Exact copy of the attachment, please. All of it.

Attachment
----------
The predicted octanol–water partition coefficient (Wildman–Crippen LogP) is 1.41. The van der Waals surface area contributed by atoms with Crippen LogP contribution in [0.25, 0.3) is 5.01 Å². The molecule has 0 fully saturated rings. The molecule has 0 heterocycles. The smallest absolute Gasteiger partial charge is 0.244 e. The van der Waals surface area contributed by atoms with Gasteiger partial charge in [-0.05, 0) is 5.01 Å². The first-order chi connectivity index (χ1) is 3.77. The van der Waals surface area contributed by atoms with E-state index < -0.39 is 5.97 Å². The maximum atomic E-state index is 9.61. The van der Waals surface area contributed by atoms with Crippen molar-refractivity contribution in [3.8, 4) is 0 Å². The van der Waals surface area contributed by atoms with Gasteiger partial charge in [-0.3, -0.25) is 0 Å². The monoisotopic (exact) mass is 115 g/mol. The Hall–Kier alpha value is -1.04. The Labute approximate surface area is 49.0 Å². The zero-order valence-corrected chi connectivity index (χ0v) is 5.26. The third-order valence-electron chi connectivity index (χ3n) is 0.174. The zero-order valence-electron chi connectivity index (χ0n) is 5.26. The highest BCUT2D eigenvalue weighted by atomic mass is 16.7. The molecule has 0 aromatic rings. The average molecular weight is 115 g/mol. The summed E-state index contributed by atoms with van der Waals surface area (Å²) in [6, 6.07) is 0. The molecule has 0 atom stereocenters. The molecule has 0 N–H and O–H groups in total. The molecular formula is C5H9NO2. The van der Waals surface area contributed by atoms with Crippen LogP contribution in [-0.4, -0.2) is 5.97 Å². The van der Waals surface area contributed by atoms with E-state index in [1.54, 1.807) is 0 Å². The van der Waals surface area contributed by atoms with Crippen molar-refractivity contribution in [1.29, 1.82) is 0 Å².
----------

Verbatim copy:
The predicted octanol–water partition coefficient (Wildman–Crippen LogP) is 1.41. The van der Waals surface area contributed by atoms with Crippen LogP contribution in [0.25, 0.3) is 5.01 Å². The molecule has 0 fully saturated rings. The molecule has 0 heterocycles. The smallest absolute Gasteiger partial charge is 0.244 e. The van der Waals surface area contributed by atoms with Gasteiger partial charge in [-0.05, 0) is 5.01 Å². The first-order chi connectivity index (χ1) is 3.77. The van der Waals surface area contributed by atoms with E-state index < -0.39 is 5.97 Å². The maximum atomic E-state index is 9.61. The van der Waals surface area contributed by atoms with Crippen molar-refractivity contribution in [3.8, 4) is 0 Å². The van der Waals surface area contributed by atoms with Gasteiger partial charge in [-0.3, -0.25) is 0 Å². The monoisotopic (exact) mass is 115 g/mol. The Hall–Kier alpha value is -1.04. The Labute approximate surface area is 49.0 Å². The zero-order valence-corrected chi connectivity index (χ0v) is 5.26. The third-order valence-electron chi connectivity index (χ3n) is 0.174. The zero-order valence-electron chi connectivity index (χ0n) is 5.26. The highest BCUT2D eigenvalue weighted by atomic mass is 16.7. The molecule has 0 aromatic rings. The average molecular weight is 115 g/mol. The summed E-state index contributed by atoms with van der Waals surface area (Å²) in [6, 6.07) is 0. The molecule has 0 atom stereocenters. The molecule has 0 N–H and O–H groups in total. The molecular formula is C5H9NO2. The van der Waals surface area contributed by atoms with Crippen LogP contribution in [-0.4, -0.2) is 5.97 Å². The van der Waals surface area contributed by atoms with E-state index in [1.54, 1.807) is 0 Å². The van der Waals surface area contributed by atoms with Crippen molar-refractivity contribution in [1.29, 1.82) is 0 Å².